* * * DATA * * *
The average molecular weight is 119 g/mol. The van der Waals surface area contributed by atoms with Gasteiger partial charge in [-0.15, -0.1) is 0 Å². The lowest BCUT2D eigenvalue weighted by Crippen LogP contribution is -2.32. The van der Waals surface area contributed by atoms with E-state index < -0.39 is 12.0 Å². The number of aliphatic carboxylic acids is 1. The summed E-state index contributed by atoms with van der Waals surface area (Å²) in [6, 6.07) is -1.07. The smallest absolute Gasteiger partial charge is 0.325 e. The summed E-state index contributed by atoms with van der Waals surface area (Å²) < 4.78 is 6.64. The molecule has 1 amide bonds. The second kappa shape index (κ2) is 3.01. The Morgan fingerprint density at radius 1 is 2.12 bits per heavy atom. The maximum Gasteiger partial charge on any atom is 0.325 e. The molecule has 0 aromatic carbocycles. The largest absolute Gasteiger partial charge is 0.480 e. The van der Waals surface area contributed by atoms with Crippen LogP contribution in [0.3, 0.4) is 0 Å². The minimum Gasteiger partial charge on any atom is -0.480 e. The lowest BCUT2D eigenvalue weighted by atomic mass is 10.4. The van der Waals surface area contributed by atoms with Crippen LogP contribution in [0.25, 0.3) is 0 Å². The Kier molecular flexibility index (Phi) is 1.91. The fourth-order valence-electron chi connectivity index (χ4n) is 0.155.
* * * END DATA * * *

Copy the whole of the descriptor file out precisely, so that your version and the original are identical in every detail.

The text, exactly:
The average molecular weight is 119 g/mol. The van der Waals surface area contributed by atoms with Gasteiger partial charge in [-0.15, -0.1) is 0 Å². The lowest BCUT2D eigenvalue weighted by Crippen LogP contribution is -2.32. The van der Waals surface area contributed by atoms with E-state index < -0.39 is 12.0 Å². The number of aliphatic carboxylic acids is 1. The summed E-state index contributed by atoms with van der Waals surface area (Å²) in [6, 6.07) is -1.07. The smallest absolute Gasteiger partial charge is 0.325 e. The summed E-state index contributed by atoms with van der Waals surface area (Å²) < 4.78 is 6.64. The molecule has 1 amide bonds. The second kappa shape index (κ2) is 3.01. The Morgan fingerprint density at radius 1 is 2.12 bits per heavy atom. The maximum Gasteiger partial charge on any atom is 0.325 e. The molecule has 0 aromatic carbocycles. The largest absolute Gasteiger partial charge is 0.480 e. The van der Waals surface area contributed by atoms with Crippen LogP contribution in [0.3, 0.4) is 0 Å². The minimum Gasteiger partial charge on any atom is -0.480 e. The lowest BCUT2D eigenvalue weighted by atomic mass is 10.4. The van der Waals surface area contributed by atoms with Crippen LogP contribution in [0.25, 0.3) is 0 Å². The Kier molecular flexibility index (Phi) is 1.91. The fourth-order valence-electron chi connectivity index (χ4n) is 0.155.